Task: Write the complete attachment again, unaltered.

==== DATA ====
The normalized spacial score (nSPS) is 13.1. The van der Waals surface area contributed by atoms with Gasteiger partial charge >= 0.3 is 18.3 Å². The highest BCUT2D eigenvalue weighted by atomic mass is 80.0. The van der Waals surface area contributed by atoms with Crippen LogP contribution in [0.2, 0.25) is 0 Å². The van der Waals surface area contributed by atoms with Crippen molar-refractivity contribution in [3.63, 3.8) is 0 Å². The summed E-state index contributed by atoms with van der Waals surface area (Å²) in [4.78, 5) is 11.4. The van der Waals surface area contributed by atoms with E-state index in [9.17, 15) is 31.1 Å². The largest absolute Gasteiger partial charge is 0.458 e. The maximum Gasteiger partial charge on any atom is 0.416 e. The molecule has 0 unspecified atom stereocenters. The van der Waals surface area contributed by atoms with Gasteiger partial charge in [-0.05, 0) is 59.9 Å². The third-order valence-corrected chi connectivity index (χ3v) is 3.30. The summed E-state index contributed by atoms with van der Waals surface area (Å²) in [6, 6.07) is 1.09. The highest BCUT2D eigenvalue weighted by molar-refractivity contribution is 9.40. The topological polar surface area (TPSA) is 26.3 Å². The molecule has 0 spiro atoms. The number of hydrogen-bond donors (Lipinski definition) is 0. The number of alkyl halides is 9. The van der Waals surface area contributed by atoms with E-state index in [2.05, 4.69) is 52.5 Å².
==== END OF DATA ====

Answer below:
The normalized spacial score (nSPS) is 13.1. The van der Waals surface area contributed by atoms with Gasteiger partial charge >= 0.3 is 18.3 Å². The highest BCUT2D eigenvalue weighted by atomic mass is 80.0. The van der Waals surface area contributed by atoms with Crippen LogP contribution in [0.2, 0.25) is 0 Å². The van der Waals surface area contributed by atoms with Crippen molar-refractivity contribution in [3.63, 3.8) is 0 Å². The summed E-state index contributed by atoms with van der Waals surface area (Å²) in [4.78, 5) is 11.4. The van der Waals surface area contributed by atoms with E-state index in [9.17, 15) is 31.1 Å². The largest absolute Gasteiger partial charge is 0.458 e. The maximum Gasteiger partial charge on any atom is 0.416 e. The molecule has 0 unspecified atom stereocenters. The van der Waals surface area contributed by atoms with Gasteiger partial charge in [-0.05, 0) is 59.9 Å². The third-order valence-corrected chi connectivity index (χ3v) is 3.30. The summed E-state index contributed by atoms with van der Waals surface area (Å²) in [6, 6.07) is 1.09. The highest BCUT2D eigenvalue weighted by molar-refractivity contribution is 9.40. The topological polar surface area (TPSA) is 26.3 Å². The molecule has 0 spiro atoms. The number of hydrogen-bond donors (Lipinski definition) is 0. The number of alkyl halides is 9. The van der Waals surface area contributed by atoms with E-state index in [2.05, 4.69) is 52.5 Å².